Affirming the Patent and Trademark Office’s Board of Patent Appeals and Interferences (the Board), the U.S. Court of Appeals for the Federal Circuit provided specific guidance concerning the sufficiency of corroborating evidence for establishing reduction to practice in the context of interference practice. In re Harold R. Garner, Case No. 07-1221 (Fed. Cir., Dec. 5, 2007) (Moore, J.).

The patent applicant, Harold R. Garner, provoked an interference with an earlier-filed patent application after it was cited against him during prosecution of his patent application. To do this, Garner amended his application to copy the claims of the senior application and submitted evidence under Rule 202(d) that he had reduced his invention to practice before the senior application’s effective filing date.

The Board granted the interference request, but determined that Garner’s initial filing for priority was insufficient. Moreover, Garner’s attempt to remedy the deficiency by submitting additional evidence of priority was procedurally flawed because it was untimely. Only after the Board issued an order to show cause as to why judgment should not be entered against Garner in the interference did he proffer three important evidentiary items: the specification of his provisional application; the specification of his utility application; a 37 C.F.R. §1.131 declaration that he had filed during prosecution. The Board rejected these items as “new evidence” under Rule 202 concerning interference proceedings and refused to consider them because they were not part of Garner’s original filing. Without sufficient evidence of an earlier reduction to practice to establish priority, the Board issued judgment against Garner.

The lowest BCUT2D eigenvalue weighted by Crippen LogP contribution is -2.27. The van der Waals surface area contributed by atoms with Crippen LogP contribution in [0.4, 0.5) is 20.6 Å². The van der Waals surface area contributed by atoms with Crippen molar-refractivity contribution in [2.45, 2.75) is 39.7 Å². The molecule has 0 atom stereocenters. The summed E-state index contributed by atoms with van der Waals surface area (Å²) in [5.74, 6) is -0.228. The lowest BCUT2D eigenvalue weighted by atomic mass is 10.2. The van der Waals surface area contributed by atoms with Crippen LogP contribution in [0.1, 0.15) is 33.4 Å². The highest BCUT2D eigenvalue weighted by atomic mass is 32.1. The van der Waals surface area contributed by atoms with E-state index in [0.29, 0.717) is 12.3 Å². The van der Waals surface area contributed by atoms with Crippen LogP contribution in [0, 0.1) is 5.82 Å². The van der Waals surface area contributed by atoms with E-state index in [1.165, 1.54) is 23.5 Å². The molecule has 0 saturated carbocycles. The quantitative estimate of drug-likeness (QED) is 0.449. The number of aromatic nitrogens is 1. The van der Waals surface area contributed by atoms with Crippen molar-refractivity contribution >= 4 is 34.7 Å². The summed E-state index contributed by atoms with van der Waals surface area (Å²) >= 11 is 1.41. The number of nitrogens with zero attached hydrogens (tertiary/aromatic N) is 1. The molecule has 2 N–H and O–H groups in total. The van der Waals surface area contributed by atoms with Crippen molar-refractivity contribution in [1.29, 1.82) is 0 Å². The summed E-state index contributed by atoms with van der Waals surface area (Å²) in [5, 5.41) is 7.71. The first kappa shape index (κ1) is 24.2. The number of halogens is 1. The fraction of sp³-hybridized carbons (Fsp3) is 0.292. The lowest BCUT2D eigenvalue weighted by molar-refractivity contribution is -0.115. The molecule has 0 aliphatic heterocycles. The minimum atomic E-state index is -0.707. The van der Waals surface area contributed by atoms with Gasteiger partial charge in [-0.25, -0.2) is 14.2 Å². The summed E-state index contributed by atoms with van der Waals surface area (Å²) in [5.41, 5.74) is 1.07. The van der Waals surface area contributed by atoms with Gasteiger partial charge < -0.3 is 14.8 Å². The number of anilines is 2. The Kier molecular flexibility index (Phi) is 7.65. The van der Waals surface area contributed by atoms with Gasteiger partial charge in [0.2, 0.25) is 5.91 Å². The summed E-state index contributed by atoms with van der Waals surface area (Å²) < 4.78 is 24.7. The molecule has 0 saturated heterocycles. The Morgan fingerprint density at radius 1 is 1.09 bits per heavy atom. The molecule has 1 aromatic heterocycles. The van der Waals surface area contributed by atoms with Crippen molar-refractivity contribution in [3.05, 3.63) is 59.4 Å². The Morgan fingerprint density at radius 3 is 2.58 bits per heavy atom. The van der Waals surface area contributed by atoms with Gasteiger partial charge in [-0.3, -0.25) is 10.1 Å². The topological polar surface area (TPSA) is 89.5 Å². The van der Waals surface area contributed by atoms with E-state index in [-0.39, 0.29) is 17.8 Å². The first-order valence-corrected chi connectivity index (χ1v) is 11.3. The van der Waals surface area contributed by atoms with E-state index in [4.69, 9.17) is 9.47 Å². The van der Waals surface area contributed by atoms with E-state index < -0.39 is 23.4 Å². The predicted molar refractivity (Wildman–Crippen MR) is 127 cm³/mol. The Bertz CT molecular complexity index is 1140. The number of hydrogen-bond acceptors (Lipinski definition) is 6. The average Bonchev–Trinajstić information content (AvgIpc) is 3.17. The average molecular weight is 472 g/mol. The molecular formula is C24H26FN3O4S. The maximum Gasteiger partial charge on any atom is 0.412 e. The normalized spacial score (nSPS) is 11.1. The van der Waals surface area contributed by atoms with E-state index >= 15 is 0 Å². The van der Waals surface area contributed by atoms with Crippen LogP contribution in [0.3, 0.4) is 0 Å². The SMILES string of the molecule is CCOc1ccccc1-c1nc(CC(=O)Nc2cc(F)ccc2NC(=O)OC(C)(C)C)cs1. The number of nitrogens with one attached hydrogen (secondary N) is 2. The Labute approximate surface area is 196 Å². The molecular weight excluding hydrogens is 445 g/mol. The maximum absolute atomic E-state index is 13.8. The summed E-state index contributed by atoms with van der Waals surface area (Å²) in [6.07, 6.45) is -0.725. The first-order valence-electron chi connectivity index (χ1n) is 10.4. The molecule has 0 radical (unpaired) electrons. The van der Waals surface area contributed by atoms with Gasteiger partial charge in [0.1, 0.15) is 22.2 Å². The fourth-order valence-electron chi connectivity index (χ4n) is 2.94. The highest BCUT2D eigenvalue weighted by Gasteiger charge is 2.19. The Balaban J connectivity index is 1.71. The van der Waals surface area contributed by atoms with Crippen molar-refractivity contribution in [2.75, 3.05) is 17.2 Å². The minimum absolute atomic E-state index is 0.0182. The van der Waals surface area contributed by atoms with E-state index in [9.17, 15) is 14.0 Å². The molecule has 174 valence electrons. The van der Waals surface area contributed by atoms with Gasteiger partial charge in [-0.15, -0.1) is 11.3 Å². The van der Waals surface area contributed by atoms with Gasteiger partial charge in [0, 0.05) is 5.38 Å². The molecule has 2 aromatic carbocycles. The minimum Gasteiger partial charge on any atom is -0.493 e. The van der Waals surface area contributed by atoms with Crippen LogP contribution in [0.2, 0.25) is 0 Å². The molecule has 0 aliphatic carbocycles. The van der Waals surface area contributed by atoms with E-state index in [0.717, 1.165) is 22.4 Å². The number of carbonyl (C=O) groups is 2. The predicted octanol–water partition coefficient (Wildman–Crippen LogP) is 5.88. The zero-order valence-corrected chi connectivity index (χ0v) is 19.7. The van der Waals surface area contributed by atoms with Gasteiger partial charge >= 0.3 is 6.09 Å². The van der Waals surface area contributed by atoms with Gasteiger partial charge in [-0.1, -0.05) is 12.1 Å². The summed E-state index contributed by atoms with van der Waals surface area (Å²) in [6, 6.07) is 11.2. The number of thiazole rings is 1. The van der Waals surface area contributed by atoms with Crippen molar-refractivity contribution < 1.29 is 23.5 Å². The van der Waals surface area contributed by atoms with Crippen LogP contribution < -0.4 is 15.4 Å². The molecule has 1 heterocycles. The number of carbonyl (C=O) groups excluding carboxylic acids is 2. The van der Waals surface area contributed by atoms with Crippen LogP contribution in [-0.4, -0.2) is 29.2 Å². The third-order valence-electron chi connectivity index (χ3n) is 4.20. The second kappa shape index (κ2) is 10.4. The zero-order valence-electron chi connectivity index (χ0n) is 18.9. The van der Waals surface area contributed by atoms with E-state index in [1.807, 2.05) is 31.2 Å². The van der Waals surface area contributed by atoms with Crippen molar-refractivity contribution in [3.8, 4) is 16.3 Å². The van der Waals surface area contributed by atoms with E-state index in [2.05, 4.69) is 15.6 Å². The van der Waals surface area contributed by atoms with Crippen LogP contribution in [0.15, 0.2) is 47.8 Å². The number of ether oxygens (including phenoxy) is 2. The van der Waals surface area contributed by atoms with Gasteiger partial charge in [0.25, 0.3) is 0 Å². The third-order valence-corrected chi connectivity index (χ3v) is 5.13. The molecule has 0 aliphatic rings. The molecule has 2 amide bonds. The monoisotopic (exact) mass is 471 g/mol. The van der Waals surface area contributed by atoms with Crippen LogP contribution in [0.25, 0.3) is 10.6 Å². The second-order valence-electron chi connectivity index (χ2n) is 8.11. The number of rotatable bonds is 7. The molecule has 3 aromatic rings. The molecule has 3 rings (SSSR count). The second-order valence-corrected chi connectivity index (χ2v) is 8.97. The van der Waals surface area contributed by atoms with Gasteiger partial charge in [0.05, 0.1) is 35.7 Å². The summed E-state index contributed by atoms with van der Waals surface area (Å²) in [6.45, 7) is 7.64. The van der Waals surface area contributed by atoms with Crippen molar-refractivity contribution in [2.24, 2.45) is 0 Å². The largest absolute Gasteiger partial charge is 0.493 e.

On appeal, the Federal Circuit first considered whether Garner’s evidence was untimely. The Court first acknowledged that the U.S. Patent and Trademark Office (USPTO) is entitled to substantial deference in interpreting its own regulations. Even so, the Court concluded that the Board’s interpretation of “new evidence” was inconsistent with Rule 202 because it resulted in different treatment of patent specifications under different subsections of that rule. To be consistent with other subsections of the rule, the Court held that Garner’s provisional and utility patent specifications were not “new matter” because they were in his original patent application filings. Accordingly, Garner was permitted to rely on these pieces of evidence, but he was not permitted to rely on the §1.131 declaration.

Nevertheless, the Court affirmed the Board’s adverse decision regarding whether the evidence was sufficient to show corroboration of reduction to practice. Even with his patent specifications in evidence, Garner’s submissions to the Board did not sufficiently corroborate his claim of actual reduction to practice. At most, the evidence corroborated the existence of a device, but that is insufficient. Quoting its own decision in Cooper v. Goldfarb, the Court noted that the law does not require that every point of a reduction to practice be independently corroborated. However, the Court found corroboration of the existence of Garner’s device insufficient to establish corroboration of reduction to practice without corroboration that the device worked for its intended purpose. Thus, the Court held that the Board’s failure to consider Garner’s additional evidence amounted to harmless error and affirmed the Board’s Judgment that Garner failed to make a prima facie showing of priority.

Practice Note: First, be sure to include all corroborating evidence of priority in your original Rule 202(d) filing for interference. Second, ensure the evidence you submit shows not only the existence of the invention, but also that it worked for its intended purpose.